The new book, MARVEL COMICS-THE UNTOLD STORY, by Sean Howe, is getting a lot of rave reviews and I wish I could add one. I really WANT to rave on this book...but I can't quite justify it.
Don't get me wrong. It's a good book, just not a great book. If you're a Marvel fan I can guarantee you'll learn things you didn't know from this unauthorized history. Those things might, however, leave a bad taste in your mouth.
About ten years ago, I was managing a bookstore. Sales were falling and I was constantly clashing with my District Manager and sidestepping stupid Home Office directives. Some of my employees were great, some were terrible, some were stealing from the company. We knew it, we just hadn't been able to prove it as yet. Others were feuding with each other and not talking at all when scheduled together. Still others were talking too much and not getting anything done. My days off were generally spent on the phone putting out fires at work.
But at least once a week, someone would come up to me and say in all sincerity, "Wow. I'd love to work here! You guys look like you're having SO much fun!"
As we learn in the book, that's exactly what Marvel has been like pretty much since the beginning!
Publisher/Founder Martin Goodman comes across as a bad guy throughout but if you can distance yourself from the way he treated his employees (or rather had Stan Lee treat them) and his lack of caring about the creative elements of his company, he's really just a businessman, scrambling to stay a little bit ahead, no different than the folks who ran DC, Archie or even LIFE or THE NEW YORK TIMES. He was never in the business to make art and any that came out of Marvel was purely incidental as far as he was concerned.
Stan Lee comes across as both a major success story and yet an almost tragic figure as he survives the comics industry's various collapses to come out on an unprecedented top with the aid of Jack Kirby, Steve Ditko and other artists whom he seems to have allowed to fall by the wayside as he climbed his climb.
Kirby and Ditko, both written about extensively elsewhere, are, of course, the other two major players in the success of Marvel. The book certainly gives them their due as far as the company's success but Ditko seems somewhat downplayed and Kirby not as massive a presence as he was to the young fans of the Silver Age.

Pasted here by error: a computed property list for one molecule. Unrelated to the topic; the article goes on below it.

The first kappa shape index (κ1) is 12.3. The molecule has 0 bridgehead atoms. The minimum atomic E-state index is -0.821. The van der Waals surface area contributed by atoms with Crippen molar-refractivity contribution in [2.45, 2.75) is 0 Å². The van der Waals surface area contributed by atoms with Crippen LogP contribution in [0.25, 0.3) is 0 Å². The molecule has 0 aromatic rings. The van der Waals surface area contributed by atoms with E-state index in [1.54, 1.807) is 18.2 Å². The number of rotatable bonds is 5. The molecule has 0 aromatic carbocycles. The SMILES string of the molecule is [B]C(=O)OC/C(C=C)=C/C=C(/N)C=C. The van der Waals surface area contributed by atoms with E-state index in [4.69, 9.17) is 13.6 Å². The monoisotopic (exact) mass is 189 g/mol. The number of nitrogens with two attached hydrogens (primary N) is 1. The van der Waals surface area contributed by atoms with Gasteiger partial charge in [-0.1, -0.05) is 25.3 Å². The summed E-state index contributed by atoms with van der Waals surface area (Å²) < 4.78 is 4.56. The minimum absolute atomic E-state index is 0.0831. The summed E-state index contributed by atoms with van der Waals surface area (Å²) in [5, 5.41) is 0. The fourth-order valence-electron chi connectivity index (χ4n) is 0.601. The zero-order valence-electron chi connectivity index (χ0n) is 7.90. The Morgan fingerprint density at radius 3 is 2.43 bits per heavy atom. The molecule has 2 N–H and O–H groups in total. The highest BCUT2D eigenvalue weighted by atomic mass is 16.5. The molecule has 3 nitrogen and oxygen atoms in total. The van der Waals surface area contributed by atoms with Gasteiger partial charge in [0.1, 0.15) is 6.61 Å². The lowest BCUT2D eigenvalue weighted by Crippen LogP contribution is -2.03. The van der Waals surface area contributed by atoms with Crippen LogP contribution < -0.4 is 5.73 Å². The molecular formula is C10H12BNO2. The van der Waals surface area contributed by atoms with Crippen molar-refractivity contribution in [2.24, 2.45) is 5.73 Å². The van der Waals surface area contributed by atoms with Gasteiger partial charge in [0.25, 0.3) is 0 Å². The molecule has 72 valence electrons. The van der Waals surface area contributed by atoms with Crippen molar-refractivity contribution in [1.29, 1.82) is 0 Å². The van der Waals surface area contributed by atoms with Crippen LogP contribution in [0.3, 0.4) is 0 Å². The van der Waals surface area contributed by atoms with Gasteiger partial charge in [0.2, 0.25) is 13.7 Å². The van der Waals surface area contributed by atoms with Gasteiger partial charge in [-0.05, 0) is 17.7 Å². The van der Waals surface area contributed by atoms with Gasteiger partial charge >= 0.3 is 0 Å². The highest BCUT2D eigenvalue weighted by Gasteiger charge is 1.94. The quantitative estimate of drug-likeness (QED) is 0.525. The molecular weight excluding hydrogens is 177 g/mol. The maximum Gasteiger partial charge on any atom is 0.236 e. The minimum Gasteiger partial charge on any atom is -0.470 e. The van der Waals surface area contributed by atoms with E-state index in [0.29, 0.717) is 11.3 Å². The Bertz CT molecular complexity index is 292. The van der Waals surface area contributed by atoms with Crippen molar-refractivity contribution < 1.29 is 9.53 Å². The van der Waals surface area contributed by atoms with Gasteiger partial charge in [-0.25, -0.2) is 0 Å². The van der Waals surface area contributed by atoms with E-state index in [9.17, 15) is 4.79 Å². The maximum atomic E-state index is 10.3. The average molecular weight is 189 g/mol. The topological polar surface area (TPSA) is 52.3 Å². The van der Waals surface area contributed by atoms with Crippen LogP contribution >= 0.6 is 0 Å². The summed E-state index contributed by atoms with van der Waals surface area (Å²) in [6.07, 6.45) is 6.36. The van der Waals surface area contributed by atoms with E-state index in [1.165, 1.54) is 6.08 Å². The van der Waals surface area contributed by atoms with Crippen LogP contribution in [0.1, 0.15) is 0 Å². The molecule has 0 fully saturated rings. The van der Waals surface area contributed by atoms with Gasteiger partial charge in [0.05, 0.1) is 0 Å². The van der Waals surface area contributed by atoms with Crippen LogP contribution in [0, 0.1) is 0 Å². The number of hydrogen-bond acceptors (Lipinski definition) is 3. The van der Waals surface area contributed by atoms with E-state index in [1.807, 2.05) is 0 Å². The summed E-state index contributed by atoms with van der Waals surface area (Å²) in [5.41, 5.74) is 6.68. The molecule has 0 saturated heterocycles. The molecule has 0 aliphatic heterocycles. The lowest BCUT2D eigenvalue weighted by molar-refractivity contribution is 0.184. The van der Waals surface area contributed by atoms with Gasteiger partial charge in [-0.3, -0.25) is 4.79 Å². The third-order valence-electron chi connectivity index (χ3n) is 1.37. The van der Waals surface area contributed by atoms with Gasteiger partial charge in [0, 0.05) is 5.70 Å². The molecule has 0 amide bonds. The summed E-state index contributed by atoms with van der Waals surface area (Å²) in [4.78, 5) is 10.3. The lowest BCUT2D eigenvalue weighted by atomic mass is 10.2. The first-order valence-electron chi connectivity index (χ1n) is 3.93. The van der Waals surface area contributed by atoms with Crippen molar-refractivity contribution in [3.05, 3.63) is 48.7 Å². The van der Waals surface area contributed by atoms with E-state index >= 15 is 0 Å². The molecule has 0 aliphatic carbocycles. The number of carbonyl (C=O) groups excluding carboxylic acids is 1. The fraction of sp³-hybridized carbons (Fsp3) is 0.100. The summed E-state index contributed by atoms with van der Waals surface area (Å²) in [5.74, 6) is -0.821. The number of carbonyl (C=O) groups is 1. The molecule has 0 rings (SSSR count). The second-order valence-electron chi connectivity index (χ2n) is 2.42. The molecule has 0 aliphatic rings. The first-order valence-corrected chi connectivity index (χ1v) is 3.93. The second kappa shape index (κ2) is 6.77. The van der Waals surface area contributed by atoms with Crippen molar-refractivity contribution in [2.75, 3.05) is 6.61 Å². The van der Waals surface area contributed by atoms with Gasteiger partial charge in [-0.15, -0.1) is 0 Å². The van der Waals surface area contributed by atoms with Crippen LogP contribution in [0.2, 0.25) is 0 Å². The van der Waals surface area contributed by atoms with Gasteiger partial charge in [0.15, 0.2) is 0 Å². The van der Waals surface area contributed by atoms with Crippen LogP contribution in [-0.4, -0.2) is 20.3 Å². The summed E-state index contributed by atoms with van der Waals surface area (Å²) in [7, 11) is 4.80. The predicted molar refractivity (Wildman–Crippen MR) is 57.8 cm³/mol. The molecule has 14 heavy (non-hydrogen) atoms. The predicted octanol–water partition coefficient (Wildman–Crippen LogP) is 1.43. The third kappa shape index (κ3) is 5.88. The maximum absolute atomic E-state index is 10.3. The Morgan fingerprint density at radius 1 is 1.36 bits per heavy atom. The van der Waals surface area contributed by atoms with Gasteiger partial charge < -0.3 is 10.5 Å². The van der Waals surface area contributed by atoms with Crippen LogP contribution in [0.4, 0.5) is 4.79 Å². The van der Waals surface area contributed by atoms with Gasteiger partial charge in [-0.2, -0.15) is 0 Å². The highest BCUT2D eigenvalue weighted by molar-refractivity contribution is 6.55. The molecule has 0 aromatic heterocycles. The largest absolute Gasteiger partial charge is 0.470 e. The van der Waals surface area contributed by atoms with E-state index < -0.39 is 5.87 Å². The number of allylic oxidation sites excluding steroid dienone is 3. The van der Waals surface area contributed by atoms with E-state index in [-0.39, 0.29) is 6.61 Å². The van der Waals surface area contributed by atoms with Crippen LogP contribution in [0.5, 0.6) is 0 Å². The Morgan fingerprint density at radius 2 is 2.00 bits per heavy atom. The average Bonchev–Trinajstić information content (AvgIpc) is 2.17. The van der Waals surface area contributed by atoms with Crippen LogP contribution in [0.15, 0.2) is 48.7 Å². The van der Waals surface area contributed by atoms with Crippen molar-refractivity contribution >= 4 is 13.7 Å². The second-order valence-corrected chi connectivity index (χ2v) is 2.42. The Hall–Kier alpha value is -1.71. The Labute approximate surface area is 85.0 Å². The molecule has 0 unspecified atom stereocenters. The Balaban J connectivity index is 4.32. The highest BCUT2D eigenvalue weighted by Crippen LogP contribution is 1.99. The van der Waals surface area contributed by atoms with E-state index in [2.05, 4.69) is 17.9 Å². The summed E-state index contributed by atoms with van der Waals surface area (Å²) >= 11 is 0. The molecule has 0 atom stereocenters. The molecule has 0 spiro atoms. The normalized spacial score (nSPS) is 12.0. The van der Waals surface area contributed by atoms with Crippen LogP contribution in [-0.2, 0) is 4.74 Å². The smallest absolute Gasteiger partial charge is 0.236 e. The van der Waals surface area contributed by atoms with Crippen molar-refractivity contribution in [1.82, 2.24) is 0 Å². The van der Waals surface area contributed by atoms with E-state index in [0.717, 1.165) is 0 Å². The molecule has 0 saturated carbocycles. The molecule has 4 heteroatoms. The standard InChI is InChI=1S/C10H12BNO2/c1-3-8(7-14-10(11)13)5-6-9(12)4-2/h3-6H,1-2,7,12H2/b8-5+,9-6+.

In fact, the book seems to me to zoom through the Golden and Silver Ages rather more quickly than they deserve and then settle into a more detailed, gossipy mode as it moves into The Bronze Age and beyond.
There's very little of any type of analysis here by the author going forward as we get an almost NATIONAL ENQUIRER-style story of bitchy back-stabbings, corporate intrigue, creator egos, drug use, social and political conflicts, misuse of power, greed and other behind-the-scenes intrigue.
I must admit there are several once favorite creators whom I lost respect for after reading parts of this book.
There are so many creators mentioned, however, that some are introduced for just a line or two and a reader unfamiliar with Marvel at the time would be lost. As we move on into the eighties, nineties and beyond, more of the story deals with the buying and selling of Marvel, mainly for its various marketable properties.
The book has numerous small errors that a good fact-checker would have caught such as mis-identifying Superman creator Jerry Siegel as a penciler and miscategorizing a fifties humor title as being a CASPER rip-off when in fact it was a DENNIS THE MENACE rip-off. Overall, these errors don't reflect on the story being told except to make one question the accuracy of some of the other, more important bits as well. Writer Kurt Busiek, for example, mentioned online that a story told about him in the book wasn't quite accurate.
By the way, I am, myself, listed in the acknowledgements. When I saw this, I had to backtrack through my email to remind myself of what I did for the book. Turns out Sean had written me about some old interviews I happily provided.
Perhaps wisely, there are only a couple of photos. Sean has maintained a massive photo presence connected with the book online but in the book itself, they would detract from the story and that's what we want to read.
Overall, he's done his research, that's obvious, and as I say it is very readable, especially to those of us who saw it from different levels and different ages. I actually do recommend MARVEL COMICS-THE UNTOLD STORY for Marvel fans. It's just that it's a rather bitter candy when one was expecting steak.